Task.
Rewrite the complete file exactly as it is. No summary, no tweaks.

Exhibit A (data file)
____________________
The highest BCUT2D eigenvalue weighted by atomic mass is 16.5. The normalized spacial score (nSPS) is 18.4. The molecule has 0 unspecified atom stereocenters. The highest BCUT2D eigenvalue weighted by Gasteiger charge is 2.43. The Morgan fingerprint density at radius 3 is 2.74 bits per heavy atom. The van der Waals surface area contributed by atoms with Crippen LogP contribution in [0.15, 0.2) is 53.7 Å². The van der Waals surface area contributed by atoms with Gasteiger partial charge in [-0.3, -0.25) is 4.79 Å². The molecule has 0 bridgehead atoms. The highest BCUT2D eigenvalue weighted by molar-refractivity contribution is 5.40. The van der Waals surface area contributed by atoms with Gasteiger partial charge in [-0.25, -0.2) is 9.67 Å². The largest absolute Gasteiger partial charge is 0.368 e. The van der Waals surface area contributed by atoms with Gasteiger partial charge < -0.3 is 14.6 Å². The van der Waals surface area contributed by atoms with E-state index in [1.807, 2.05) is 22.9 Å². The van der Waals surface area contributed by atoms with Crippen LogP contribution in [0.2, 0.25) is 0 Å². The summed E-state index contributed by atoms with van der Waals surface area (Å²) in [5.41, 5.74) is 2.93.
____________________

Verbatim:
The highest BCUT2D eigenvalue weighted by atomic mass is 16.5. The normalized spacial score (nSPS) is 18.4. The molecule has 0 unspecified atom stereocenters. The highest BCUT2D eigenvalue weighted by Gasteiger charge is 2.43. The Morgan fingerprint density at radius 3 is 2.74 bits per heavy atom. The van der Waals surface area contributed by atoms with Crippen LogP contribution in [0.15, 0.2) is 53.7 Å². The van der Waals surface area contributed by atoms with Gasteiger partial charge in [-0.3, -0.25) is 4.79 Å². The molecule has 0 bridgehead atoms. The highest BCUT2D eigenvalue weighted by molar-refractivity contribution is 5.40. The van der Waals surface area contributed by atoms with Gasteiger partial charge in [-0.25, -0.2) is 9.67 Å². The largest absolute Gasteiger partial charge is 0.368 e. The van der Waals surface area contributed by atoms with Gasteiger partial charge < -0.3 is 14.6 Å². The van der Waals surface area contributed by atoms with E-state index in [1.807, 2.05) is 22.9 Å². The van der Waals surface area contributed by atoms with Crippen LogP contribution in [0.2, 0.25) is 0 Å². The summed E-state index contributed by atoms with van der Waals surface area (Å²) in [5.41, 5.74) is 2.93.